The Honma Beres irons play in a different league and only work as an overall concept. They are therefore not considered for this ranking.
The best Driving Iron 2021
Unfortunately, the Honma TR747 Driving Iron is now sold out and we are eagerly awaiting a successor. Until then, we definitely recommend the Srixon ZX Utility. A Driving Iron with a compact head that nevertheless contains a lot of technology. For us, the ideal complement or replacement for long irons.
Honma vs. Miura
This comparison interests many players who have a weakness for Japanese clubs. However, the comparison is quite unfair, because Miura no longer produces woods – only irons and putters. At this point we would like to leave putters out of the equation and take care of the irons of both manufacturers.
First of all you have to note that Honma already assembles the irons and we only make minimal adjustments like a different grip, a shorter shaft, a heavier swing weight, different lie and loft, etc. Basically we are flexible here with Honma irons and offer many adaptations which hardly another Honma dealer offers.
Miura is different in so far as they only provide us with heads and we build the clubs from scratch. This is very demanding and Miura only works with club makers who have the necessary know-how. Therefore there are not many dealers who can offer Miura. It is not only important that Miuras are built correctly, but also that the right shaft is chosen. Here we offer a wide range of leading manufacturers like Nippon, Fujikura, Shimada, etc. One thing is important: the shaft must not only fit but also be of high quality. Other Clubmakers offer inferior shafts in order to be able to offer a favourable total price. We find it a pity to deface such wonderful clubs as Miura with bad shafts and therefore do not use them.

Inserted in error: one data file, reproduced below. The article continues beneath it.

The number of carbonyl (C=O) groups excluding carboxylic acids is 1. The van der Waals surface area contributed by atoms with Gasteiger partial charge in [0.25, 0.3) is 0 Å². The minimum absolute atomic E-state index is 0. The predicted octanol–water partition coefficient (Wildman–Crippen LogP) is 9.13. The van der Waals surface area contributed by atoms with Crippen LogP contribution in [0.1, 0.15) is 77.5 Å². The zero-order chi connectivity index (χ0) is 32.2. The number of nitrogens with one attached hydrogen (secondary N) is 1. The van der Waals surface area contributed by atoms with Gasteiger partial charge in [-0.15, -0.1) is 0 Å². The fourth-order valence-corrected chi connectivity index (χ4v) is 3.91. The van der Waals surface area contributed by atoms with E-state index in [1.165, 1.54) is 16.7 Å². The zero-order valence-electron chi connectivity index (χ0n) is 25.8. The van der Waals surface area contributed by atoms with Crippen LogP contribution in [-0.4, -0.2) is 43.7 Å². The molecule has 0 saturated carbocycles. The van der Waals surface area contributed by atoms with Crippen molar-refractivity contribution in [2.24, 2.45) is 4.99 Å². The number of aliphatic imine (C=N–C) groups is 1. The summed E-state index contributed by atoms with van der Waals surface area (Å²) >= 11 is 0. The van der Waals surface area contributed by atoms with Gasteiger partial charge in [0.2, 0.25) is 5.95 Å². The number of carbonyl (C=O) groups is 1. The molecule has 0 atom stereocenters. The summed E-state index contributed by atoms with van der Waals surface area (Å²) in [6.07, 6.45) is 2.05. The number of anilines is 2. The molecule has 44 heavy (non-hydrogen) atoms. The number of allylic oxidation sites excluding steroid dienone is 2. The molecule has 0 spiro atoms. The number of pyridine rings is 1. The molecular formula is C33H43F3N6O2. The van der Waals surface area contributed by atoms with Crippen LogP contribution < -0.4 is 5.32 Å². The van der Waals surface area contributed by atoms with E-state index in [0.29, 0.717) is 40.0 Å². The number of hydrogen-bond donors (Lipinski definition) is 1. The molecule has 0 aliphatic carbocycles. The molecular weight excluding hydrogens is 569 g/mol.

This is the fundamental difference between Honma and Miura. With Honma the shaft selection is also very good and if one looks at the TWorld series with the many shaft options one will notice that no wishes remain open. With the Beres series you don’t want any other shafts except the original Honma ArmRQ. These are so extraordinarily good that this is what Beres distinguishes from the rest. With TWorld Irons Honma relies on manufacturers like Nippon, Dynamic Gold, KBS, Project X and others. These are then put together individually in Japan via “Custom Order” and delivered to Europe with a slightly longer delivery time. However, there are also some standard shafts that are already stocked in Europe and therefore have short delivery times.
Our recommendation is therefore the following: If you are looking for an individually assembled club, you will surely find it with Miura. No matter your strength, Miura covers the entire spectrum with its irons. From Blades to Cavity Backs and double shelled irons (Players Irons) there is really everything. Honma covers a similar spectrum with its TR20, XP1 and Beres series: TR20 P and V, XP1 and Beres. The Honma Beres and XP1 are not clubs for very advanced players but rather for those who want to get the most out of their game with relatively low to average head speed. The XP1 and TR20 by Honma are significantly cheaper than Miuras – but not so individual.